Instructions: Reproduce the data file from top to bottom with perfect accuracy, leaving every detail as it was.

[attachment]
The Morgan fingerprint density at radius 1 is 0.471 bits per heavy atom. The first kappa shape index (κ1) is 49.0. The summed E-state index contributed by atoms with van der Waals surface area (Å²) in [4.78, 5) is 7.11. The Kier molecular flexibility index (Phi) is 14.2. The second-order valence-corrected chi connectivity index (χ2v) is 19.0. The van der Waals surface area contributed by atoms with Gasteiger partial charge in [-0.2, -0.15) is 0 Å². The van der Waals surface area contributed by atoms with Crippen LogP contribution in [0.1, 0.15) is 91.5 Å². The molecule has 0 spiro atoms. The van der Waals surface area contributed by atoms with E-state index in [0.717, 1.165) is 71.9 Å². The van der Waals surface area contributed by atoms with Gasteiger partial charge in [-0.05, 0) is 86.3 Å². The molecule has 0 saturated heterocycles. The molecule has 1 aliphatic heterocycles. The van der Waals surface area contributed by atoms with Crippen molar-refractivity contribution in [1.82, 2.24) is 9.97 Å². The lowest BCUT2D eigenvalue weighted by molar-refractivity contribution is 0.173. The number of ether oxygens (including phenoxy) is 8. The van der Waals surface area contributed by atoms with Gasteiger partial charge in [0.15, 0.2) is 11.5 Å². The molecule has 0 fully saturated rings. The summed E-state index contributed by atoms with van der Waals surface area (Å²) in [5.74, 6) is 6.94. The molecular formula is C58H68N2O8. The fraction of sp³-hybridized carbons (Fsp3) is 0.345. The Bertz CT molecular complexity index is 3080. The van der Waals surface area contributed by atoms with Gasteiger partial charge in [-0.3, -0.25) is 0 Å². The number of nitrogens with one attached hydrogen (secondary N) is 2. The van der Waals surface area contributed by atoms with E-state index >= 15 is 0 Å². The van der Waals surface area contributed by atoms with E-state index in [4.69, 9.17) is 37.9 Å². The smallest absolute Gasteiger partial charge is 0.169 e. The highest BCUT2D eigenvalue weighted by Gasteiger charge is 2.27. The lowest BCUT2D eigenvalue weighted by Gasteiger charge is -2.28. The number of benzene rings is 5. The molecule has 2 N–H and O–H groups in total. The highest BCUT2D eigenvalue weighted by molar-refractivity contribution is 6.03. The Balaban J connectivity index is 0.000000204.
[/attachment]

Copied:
The Morgan fingerprint density at radius 1 is 0.471 bits per heavy atom. The first kappa shape index (κ1) is 49.0. The summed E-state index contributed by atoms with van der Waals surface area (Å²) in [4.78, 5) is 7.11. The Kier molecular flexibility index (Phi) is 14.2. The second-order valence-corrected chi connectivity index (χ2v) is 19.0. The van der Waals surface area contributed by atoms with Gasteiger partial charge in [-0.2, -0.15) is 0 Å². The van der Waals surface area contributed by atoms with Crippen LogP contribution in [0.1, 0.15) is 91.5 Å². The molecule has 0 spiro atoms. The van der Waals surface area contributed by atoms with E-state index in [0.717, 1.165) is 71.9 Å². The van der Waals surface area contributed by atoms with Gasteiger partial charge in [-0.05, 0) is 86.3 Å². The molecule has 0 saturated heterocycles. The molecule has 1 aliphatic heterocycles. The van der Waals surface area contributed by atoms with Crippen molar-refractivity contribution in [1.82, 2.24) is 9.97 Å². The lowest BCUT2D eigenvalue weighted by molar-refractivity contribution is 0.173. The number of ether oxygens (including phenoxy) is 8. The van der Waals surface area contributed by atoms with Gasteiger partial charge in [0.15, 0.2) is 11.5 Å². The molecule has 0 fully saturated rings. The summed E-state index contributed by atoms with van der Waals surface area (Å²) in [5.74, 6) is 6.94. The molecular formula is C58H68N2O8. The fraction of sp³-hybridized carbons (Fsp3) is 0.345. The Bertz CT molecular complexity index is 3080. The van der Waals surface area contributed by atoms with Gasteiger partial charge in [-0.3, -0.25) is 0 Å². The number of nitrogens with one attached hydrogen (secondary N) is 2. The van der Waals surface area contributed by atoms with E-state index >= 15 is 0 Å². The van der Waals surface area contributed by atoms with E-state index in [4.69, 9.17) is 37.9 Å². The smallest absolute Gasteiger partial charge is 0.169 e. The highest BCUT2D eigenvalue weighted by Gasteiger charge is 2.27. The lowest BCUT2D eigenvalue weighted by Gasteiger charge is -2.28. The number of benzene rings is 5. The molecule has 2 N–H and O–H groups in total. The highest BCUT2D eigenvalue weighted by molar-refractivity contribution is 6.03. The Balaban J connectivity index is 0.000000204.